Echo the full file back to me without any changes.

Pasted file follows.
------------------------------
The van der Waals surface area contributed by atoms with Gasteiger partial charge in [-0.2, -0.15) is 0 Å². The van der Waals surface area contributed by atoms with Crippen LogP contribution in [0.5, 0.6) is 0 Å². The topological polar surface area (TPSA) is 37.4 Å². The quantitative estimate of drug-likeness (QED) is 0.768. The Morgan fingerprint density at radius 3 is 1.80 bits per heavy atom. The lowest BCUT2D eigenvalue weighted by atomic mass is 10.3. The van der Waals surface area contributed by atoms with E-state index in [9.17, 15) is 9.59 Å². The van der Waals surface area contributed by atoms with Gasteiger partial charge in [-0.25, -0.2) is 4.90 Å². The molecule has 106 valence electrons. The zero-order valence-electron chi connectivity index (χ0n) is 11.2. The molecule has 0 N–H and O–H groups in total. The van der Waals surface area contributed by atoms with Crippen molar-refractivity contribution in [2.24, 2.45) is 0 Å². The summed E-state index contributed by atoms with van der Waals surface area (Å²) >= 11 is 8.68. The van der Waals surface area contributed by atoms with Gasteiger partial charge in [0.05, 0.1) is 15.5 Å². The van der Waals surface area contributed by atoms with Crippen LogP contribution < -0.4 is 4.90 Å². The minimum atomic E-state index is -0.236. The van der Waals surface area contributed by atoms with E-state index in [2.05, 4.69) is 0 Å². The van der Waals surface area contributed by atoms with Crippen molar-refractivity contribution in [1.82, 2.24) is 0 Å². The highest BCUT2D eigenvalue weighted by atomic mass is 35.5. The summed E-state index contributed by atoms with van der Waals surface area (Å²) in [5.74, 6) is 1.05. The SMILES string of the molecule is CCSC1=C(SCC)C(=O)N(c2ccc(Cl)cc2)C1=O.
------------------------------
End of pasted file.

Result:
The van der Waals surface area contributed by atoms with Gasteiger partial charge in [-0.2, -0.15) is 0 Å². The van der Waals surface area contributed by atoms with Crippen LogP contribution in [0.5, 0.6) is 0 Å². The topological polar surface area (TPSA) is 37.4 Å². The quantitative estimate of drug-likeness (QED) is 0.768. The Morgan fingerprint density at radius 3 is 1.80 bits per heavy atom. The lowest BCUT2D eigenvalue weighted by atomic mass is 10.3. The van der Waals surface area contributed by atoms with E-state index in [9.17, 15) is 9.59 Å². The van der Waals surface area contributed by atoms with Gasteiger partial charge in [-0.25, -0.2) is 4.90 Å². The molecule has 106 valence electrons. The zero-order valence-electron chi connectivity index (χ0n) is 11.2. The molecule has 0 N–H and O–H groups in total. The van der Waals surface area contributed by atoms with Crippen molar-refractivity contribution in [2.24, 2.45) is 0 Å². The summed E-state index contributed by atoms with van der Waals surface area (Å²) >= 11 is 8.68. The van der Waals surface area contributed by atoms with Gasteiger partial charge in [0.05, 0.1) is 15.5 Å². The van der Waals surface area contributed by atoms with Crippen LogP contribution < -0.4 is 4.90 Å². The minimum atomic E-state index is -0.236. The van der Waals surface area contributed by atoms with E-state index in [2.05, 4.69) is 0 Å². The van der Waals surface area contributed by atoms with Crippen molar-refractivity contribution in [1.82, 2.24) is 0 Å². The highest BCUT2D eigenvalue weighted by atomic mass is 35.5. The summed E-state index contributed by atoms with van der Waals surface area (Å²) in [5.74, 6) is 1.05. The SMILES string of the molecule is CCSC1=C(SCC)C(=O)N(c2ccc(Cl)cc2)C1=O.